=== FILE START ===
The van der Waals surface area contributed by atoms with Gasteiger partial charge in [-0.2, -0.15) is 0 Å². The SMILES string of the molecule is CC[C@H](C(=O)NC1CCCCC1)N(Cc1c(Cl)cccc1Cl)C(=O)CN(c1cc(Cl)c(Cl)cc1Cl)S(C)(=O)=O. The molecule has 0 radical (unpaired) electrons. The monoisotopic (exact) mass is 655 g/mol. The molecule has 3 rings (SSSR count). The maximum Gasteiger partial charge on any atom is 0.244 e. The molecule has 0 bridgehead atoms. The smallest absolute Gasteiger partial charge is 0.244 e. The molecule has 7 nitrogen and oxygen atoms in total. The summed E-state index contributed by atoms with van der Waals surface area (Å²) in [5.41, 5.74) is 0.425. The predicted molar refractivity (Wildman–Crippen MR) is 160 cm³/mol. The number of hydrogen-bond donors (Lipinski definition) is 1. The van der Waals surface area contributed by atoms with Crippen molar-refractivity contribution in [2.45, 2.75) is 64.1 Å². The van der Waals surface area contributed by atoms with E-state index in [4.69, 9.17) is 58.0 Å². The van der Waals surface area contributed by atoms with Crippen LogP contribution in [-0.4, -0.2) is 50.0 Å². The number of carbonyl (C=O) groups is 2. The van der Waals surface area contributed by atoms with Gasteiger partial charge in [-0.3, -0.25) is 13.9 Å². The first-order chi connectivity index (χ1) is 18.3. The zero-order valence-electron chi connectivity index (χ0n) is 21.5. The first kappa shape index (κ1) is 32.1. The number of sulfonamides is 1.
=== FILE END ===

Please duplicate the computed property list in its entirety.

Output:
The van der Waals surface area contributed by atoms with Gasteiger partial charge in [-0.2, -0.15) is 0 Å². The SMILES string of the molecule is CC[C@H](C(=O)NC1CCCCC1)N(Cc1c(Cl)cccc1Cl)C(=O)CN(c1cc(Cl)c(Cl)cc1Cl)S(C)(=O)=O. The molecule has 0 radical (unpaired) electrons. The monoisotopic (exact) mass is 655 g/mol. The molecule has 3 rings (SSSR count). The maximum Gasteiger partial charge on any atom is 0.244 e. The molecule has 0 bridgehead atoms. The smallest absolute Gasteiger partial charge is 0.244 e. The molecule has 7 nitrogen and oxygen atoms in total. The summed E-state index contributed by atoms with van der Waals surface area (Å²) in [5.41, 5.74) is 0.425. The predicted molar refractivity (Wildman–Crippen MR) is 160 cm³/mol. The number of hydrogen-bond donors (Lipinski definition) is 1. The van der Waals surface area contributed by atoms with Crippen molar-refractivity contribution in [2.45, 2.75) is 64.1 Å². The van der Waals surface area contributed by atoms with E-state index in [4.69, 9.17) is 58.0 Å². The van der Waals surface area contributed by atoms with Crippen LogP contribution in [-0.4, -0.2) is 50.0 Å². The number of carbonyl (C=O) groups is 2. The van der Waals surface area contributed by atoms with Gasteiger partial charge in [-0.3, -0.25) is 13.9 Å². The first-order chi connectivity index (χ1) is 18.3. The zero-order valence-electron chi connectivity index (χ0n) is 21.5. The first kappa shape index (κ1) is 32.1. The number of sulfonamides is 1.